Review Summary: While Two Conversations was an odd turn by the band that managed to divide their fans and listeners, it is an album that any once heartbroken individual can easily learn to love.
To the more accustomed The Appleseed Cast listener it is a well known fact that the band has undergone a transformation through the span of their seven albums. Upon the release of the two volume LP records Low Level Owl I & II
, fans found themselves confused at the sharp turn the band took away from their past Mineral-, Sunny Day Real Estate-ish-emowails of their debut album, to instead approaching the more post-rock oriented sound that they had hinted at in their subsequent album, Mare Vitalis
. Little did it help the confusion when the band after that, again, took yet another sharp turn away from the instrumental, dreamy aesthetics of Low Level Owl
and instead back in the direction they first came from, something which resulted in the more easy-listened and - to some fans - shallow Two Conversations
Even in this apparent disorientation The Appleseed Cast never lost that mature and experimental vibe they toyed around with in Low Level Owl
– it is still there (as we’ve indeed witnessed in the albums following this one). The post-rock was simply forced to take a few steps back into the blender, where End of the Ring Wars
already had settled in comfortably, so that the band forcefully could hit BLEND and release, ventilate and cry out their frustrations of torn and withered relationships in the form of an album with a perfectly balanced mixture of emo and post-rock.
In terms of a break up concept album, Two Conversations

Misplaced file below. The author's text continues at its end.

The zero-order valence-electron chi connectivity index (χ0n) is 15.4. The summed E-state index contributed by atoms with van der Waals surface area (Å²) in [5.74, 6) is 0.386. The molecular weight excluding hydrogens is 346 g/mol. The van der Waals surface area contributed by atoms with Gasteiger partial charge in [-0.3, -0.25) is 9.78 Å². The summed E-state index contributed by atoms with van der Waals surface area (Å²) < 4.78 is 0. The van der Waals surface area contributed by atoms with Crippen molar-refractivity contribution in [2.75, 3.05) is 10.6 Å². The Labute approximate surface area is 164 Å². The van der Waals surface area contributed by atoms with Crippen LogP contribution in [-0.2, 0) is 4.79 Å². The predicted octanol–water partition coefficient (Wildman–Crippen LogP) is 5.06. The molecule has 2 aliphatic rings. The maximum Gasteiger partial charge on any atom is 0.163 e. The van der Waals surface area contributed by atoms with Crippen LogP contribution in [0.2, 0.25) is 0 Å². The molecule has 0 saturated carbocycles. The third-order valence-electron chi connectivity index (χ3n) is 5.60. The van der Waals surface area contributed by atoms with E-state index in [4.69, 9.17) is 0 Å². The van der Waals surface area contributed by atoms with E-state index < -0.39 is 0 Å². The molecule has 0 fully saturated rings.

does a miraculous job. The structure is perfect, featuring a story of a couple slipping away from each other, slowly – going from the root of the problems in the opener Hello Dearest Love
(“welcome home/ her eyes know/ mistakes you've made/ the plans you laid”) to the struggle to keep the love alive in Fight Song
(“We're finding fault/ When you kissed her/ Or you slept with him/ Or you didn't care”) and finally letting go of it all and moving on – with hope - played up beautifully in the wonderful two last tracks on the album (“Amazing how life can turn one day to the next you know./ I’ll figure out where I am and figure which way to go”). It is a journey that the listener easily can follow in both his heart as well as his ears, made stronger by the best lyrics the band has written to date, sung by Crisci’s ethereal, dreamy voice.
Technically, the album is far simpler than the Low Level Owls
– a choice made perfectly, as any far too experimental touches would have made the album lose the heavy emotions it wanted to mediate. Two Conversations
couldn’t have been composed any other way.
The drums are as “clinky-clonky”, intense and inventive as we had come to love in the previous albums, and Crisci does, as mentioned above, a very good performance as the narrator of this harsh and beautiful story. The guitar work is simple but experimental, not taking too much of the attention while still working through well-written harmonies toying with subtle arpeggios in a suitable non-intrusive background to the album’s concept.
While Two Conversations
was an odd turn by the band that managed to divide their fans and listeners, it is an album that any once heartbroken individual can easily learn to love. It features a very complete track list with only a few weaker moments (Sinking
comes to mind), and for the band it came to pave the path away from the emotional towards the later releases where the band once again found themselves flying with their Owls